A new study shows London was the only location to see a significant rise in property prices across England and Wales in 2011, with the rest of the region remaining in neutral. The Land Registry House Price Index revealed a 1.3% drop in average home prices overall, while London experienced a gain of 2.8%. Analysts acknowledge the stagnation hurt the property industry, but have hope for 2012 and beyond due to a steady increase in lending, low lending rates and a market that is putting downward pressure on prices. The pressure is unwelcome; however, it is hoped the lower prices will spur growth in the market. For more on this continue reading the following article from Property Wire.
Average residential property prices in England and Wales remained unchanged from November to December, the latest House Price Index from the Land Registry shows.
Overall the average home cost £160,384 and prices have decreased 1.3% during 2011. The only region in England and Wales to experience an increase in its average property value over the last 12 months was London with a rise of 2.8%.
The North West saw the greatest monthly rise, up 1.5% while the North East has the greatest annual price fall of 7.1% and the most significant monthly price fall with a decrease of 1.9%.
The most up to date figures available show that, during October 2011, the number of completed house sales in England and Wales decreased by 6% to 55,309 compared to 58,634 in October 2010.
The number of properties sold in England and Wales for over £1 million in October 2011 decreased by 10 per cent to 525 from 582 in October 2010.
The monthly figures now include transaction information including a detailed breakdown of applications by number and type from solicitors, conveyancers and lenders and covers commercial property and land as well as residential property.
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‘The consumer will be better informed by being able to see the volume and types of transactions conducted in England and Wales while the property and finance sectors will be able to use the data to assess trends and movements in the property market,’ said Malcolm Dawson, chief executive of Land Registry.
‘This data alongside the information which informs our House Price Index can be used to both examine the market but also to inform the public,’ he added.
Overall it was a dismal year for the property industry according to Peter Rollings, chief executive officer of estate agent Marsh & Parsons. Reacting to the Land Registry figures he said; ‘Stagnant house prices in December and falling transactions capped a fairly dismal year for the national housing market. Economic uncertainty and fears over job losses have reined in home moves in many parts of the country, and undermined prices outside London’.
But he believes that there are indications to suggest that 2012 may be more encouraging for buyers. ‘Mortgage lending has been steadily improving as lenders learn to operate in a more constrained financial environment, and for those with deposits, rates are actually cheaper than a year ago in many cases. With the stamp duty holiday set to expire in less than two months, activity should pick up in the short term as determined first time buyers hurry to complete,’ he explained.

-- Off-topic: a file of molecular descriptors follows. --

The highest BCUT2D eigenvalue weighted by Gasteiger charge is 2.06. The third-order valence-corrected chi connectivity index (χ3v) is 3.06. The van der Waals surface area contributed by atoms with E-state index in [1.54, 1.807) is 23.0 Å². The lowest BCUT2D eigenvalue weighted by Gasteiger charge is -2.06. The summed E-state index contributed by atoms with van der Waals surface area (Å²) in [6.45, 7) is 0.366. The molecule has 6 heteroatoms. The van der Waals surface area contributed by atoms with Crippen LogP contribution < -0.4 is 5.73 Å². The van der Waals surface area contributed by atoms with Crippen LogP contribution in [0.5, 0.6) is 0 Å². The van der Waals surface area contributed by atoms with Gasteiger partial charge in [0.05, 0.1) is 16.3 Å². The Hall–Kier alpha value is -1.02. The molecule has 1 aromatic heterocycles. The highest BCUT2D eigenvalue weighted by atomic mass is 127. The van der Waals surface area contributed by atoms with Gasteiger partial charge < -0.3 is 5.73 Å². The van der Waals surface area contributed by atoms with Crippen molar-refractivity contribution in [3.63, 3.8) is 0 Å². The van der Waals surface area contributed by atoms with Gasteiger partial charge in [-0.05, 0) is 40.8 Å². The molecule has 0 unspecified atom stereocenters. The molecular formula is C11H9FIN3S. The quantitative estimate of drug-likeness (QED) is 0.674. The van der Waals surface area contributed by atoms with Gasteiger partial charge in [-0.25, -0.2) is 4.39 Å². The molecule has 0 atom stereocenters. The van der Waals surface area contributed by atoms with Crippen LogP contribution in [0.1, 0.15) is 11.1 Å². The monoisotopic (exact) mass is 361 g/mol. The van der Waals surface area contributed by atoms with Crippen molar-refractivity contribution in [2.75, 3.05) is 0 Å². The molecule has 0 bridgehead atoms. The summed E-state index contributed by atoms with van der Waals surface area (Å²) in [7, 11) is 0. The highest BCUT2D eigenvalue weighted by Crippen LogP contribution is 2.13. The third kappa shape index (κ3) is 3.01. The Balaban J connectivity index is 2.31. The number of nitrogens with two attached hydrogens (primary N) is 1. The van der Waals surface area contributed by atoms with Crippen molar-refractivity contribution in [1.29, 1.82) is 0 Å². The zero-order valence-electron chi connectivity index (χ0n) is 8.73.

‘While London hasn’t been totally immune from the difficulties facing the wider economy, would be buyers have a greater confidence in the direction of the market. Strong interest from international investors and domestic cash buyers, combined with a limited supply of prime property, has helped property in the capital defy the national trend of house price falls.
‘While the underlying lack of properties coming onto the market may stop activity in the capital from rocketing up, the appetite we’ve seen from buyers in January bodes well for vendors in the coming year. For instance, when the sale of a property in Fulham fell through during the festive period, it received 20 viewings and seven separate offers in the following ten days before selling for £20,000 above its agreed asking price. With such competition for homes in the capital, there’s no reason why price rises will judder to a halt any time soon,’ he added.
No monthly change in house prices doesn’t mean the value of property is staying still. With inflation running at over 4.2% and prices falling on an annual basis, the value of property is falling steadily according to Paul Hunt, managing director of Phoebus Software.
‘But considering the challenging conditions the market has faced, a 1.3% annual fall in prices shouldn’t strike fear into the hearts of mortgage lenders. The property market was subdued in 2011, as nine out of the twelve most recent months reported in the Land Registry figures showed transactions fell year on year and the developing crisis in the eurozone has reduced confidence among buyers,’ he said.
‘That this has caused only a modest price fall is a demonstration of the resilience of the UK property market. Lenders have acknowledged this, offering record low mortgage rates and increasing lending volumes on an annual basis for the last four months for the first time in four years. Although prices are falling, the size of those falls is encouraging when one considers the current strength of the downward pressure on property prices and the willingness of lenders to make finance available to support the market,’ he added.
This article was republished with permission from Property Wire.